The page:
Yale’s Department of Astronomy is launching the Yale Summer Program in Astrophysics (YSPA), an innovative program for high school students that combines rigorous study and research with an immersive learning environment. The inaugural program will be held at Yale’s Leitner Family Observatory and Planetarium July 10 through Aug. 7, 2016.
YSPA is a four-week residential research and enrichment program for 28 rising high school seniors who are interested in math, science, computer programming, and other tech fields. Students will take classes in physics, math, and astronomy; complete a scientific research project using telescopes at Yale; learn the basics of computer programming and data science; and present their results at the end of the program, which will be offered annually.
Michael Faison, YSPA’s academic director and founder, said the program is designed “to find exceptionally bright high school students from around the world who maybe haven’t been challenged at their home schools, bring them to Yale, let them interact as much as possible with each other and our talented faculty, give them a challenging curriculum and research project to complete, and let them find out for themselves what they can accomplish. This type of experience can be a huge boost to their self-confidence, and it gives them a big head start on college and a career in science.”
Organizers said the main goals of YSPA are: to provide students with the opportunity to be academically and personally challenged in a professional scientific research setting; to accelerate the personal growth of students by giving them the opportunity to live and work in a university environment with other high school seniors from around the world who have similar interests in math and science; and to teach students practical skills in math, computer programming, data analysis, statistics, writing, and research methods — skills that are essential in all science, engineering, and tech fields.
“In the YSPA curriculum, we do teach practical skills,” Faison said, “but even more importantly, we teach the students patience, attention to detail, teamwork, and how to plug away at a real scientific research problem and make progress when the answers aren’t in the back of the textbook.”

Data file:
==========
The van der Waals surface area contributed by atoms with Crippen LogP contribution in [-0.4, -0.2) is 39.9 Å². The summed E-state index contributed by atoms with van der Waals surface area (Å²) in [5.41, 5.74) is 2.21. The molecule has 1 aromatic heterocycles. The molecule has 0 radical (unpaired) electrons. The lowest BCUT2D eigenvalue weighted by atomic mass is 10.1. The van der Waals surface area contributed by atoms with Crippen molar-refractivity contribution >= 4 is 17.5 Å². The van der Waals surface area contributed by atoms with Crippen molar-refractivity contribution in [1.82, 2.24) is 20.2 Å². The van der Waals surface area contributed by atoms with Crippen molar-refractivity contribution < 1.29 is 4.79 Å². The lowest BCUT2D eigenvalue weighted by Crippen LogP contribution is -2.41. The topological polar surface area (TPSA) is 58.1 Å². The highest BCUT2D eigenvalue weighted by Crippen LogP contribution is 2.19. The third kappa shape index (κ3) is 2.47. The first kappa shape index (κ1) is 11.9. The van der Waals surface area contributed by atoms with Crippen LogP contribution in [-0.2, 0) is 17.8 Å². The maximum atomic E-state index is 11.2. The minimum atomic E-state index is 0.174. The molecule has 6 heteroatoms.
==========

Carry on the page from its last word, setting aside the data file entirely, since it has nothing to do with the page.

YSPA program coordinator Kimberly Nucifora said that in addition to academics, the program’s social environment will be unique. “YSPA sets up a close community of scholars for the duration of the program, and this community will continue with students and faculty keeping in touch with each other long after the program is over,” Nucifora said. “There are quite a few opportunities for fun enrichment activities embedded into the YSPA program, including guest lectures, movie nights in the planetarium, field trips off campus, and lots of other fun activities around Yale and New Haven.”
Yale’s on-campus observatory and planetarium gives the program an added dimension, according to Faison. “The Leitner Family Observatory and Planetarium at Yale is a fantastic facility for an intensive summer program like this,” he said. “We will have classes in the planetarium theater, which will allow us to use the planetarium projector as an instructional tool. Students will use our 16-inch and 12-inch telescopes to collect data with their research teams in our computer lab. Having everything we need in one place will make things go much more smoothly, and the students can take over the building for the four weeks of the program and make the space their own.”
Students in the program are required to complete a two-week online study course before the residential program begins. The YSPA application deadline for students in the United States is 8 p.m. ET on March 6, 2016; for international students, the application deadline is Feb. 7, 2016. Need-based financial aid of up to 50% is available for those accepted into the program.
For more information, visit the YSPA website.